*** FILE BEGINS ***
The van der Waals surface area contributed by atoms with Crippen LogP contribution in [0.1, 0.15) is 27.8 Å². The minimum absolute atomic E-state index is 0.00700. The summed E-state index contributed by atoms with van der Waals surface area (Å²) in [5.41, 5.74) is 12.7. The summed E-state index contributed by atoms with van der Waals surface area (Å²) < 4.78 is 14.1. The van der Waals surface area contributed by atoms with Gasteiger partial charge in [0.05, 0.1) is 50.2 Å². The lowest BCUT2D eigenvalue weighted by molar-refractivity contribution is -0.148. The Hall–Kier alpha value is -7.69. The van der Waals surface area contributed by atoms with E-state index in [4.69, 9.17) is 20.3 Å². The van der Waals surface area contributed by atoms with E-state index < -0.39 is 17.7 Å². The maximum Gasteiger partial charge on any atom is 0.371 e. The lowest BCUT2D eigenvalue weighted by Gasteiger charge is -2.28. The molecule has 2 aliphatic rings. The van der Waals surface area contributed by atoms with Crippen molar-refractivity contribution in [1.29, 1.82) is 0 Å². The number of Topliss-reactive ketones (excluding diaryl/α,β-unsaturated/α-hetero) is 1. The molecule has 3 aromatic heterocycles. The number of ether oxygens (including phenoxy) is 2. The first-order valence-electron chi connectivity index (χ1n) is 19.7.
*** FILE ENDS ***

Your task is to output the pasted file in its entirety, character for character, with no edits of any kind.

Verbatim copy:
The van der Waals surface area contributed by atoms with Crippen LogP contribution in [0.1, 0.15) is 27.8 Å². The minimum absolute atomic E-state index is 0.00700. The summed E-state index contributed by atoms with van der Waals surface area (Å²) in [5.41, 5.74) is 12.7. The summed E-state index contributed by atoms with van der Waals surface area (Å²) < 4.78 is 14.1. The van der Waals surface area contributed by atoms with Gasteiger partial charge in [0.05, 0.1) is 50.2 Å². The lowest BCUT2D eigenvalue weighted by molar-refractivity contribution is -0.148. The Hall–Kier alpha value is -7.69. The van der Waals surface area contributed by atoms with E-state index in [4.69, 9.17) is 20.3 Å². The van der Waals surface area contributed by atoms with E-state index < -0.39 is 17.7 Å². The maximum Gasteiger partial charge on any atom is 0.371 e. The lowest BCUT2D eigenvalue weighted by Gasteiger charge is -2.28. The molecule has 2 aliphatic rings. The van der Waals surface area contributed by atoms with Crippen molar-refractivity contribution in [1.29, 1.82) is 0 Å². The number of Topliss-reactive ketones (excluding diaryl/α,β-unsaturated/α-hetero) is 1. The molecule has 3 aromatic heterocycles. The number of ether oxygens (including phenoxy) is 2. The first-order valence-electron chi connectivity index (χ1n) is 19.7.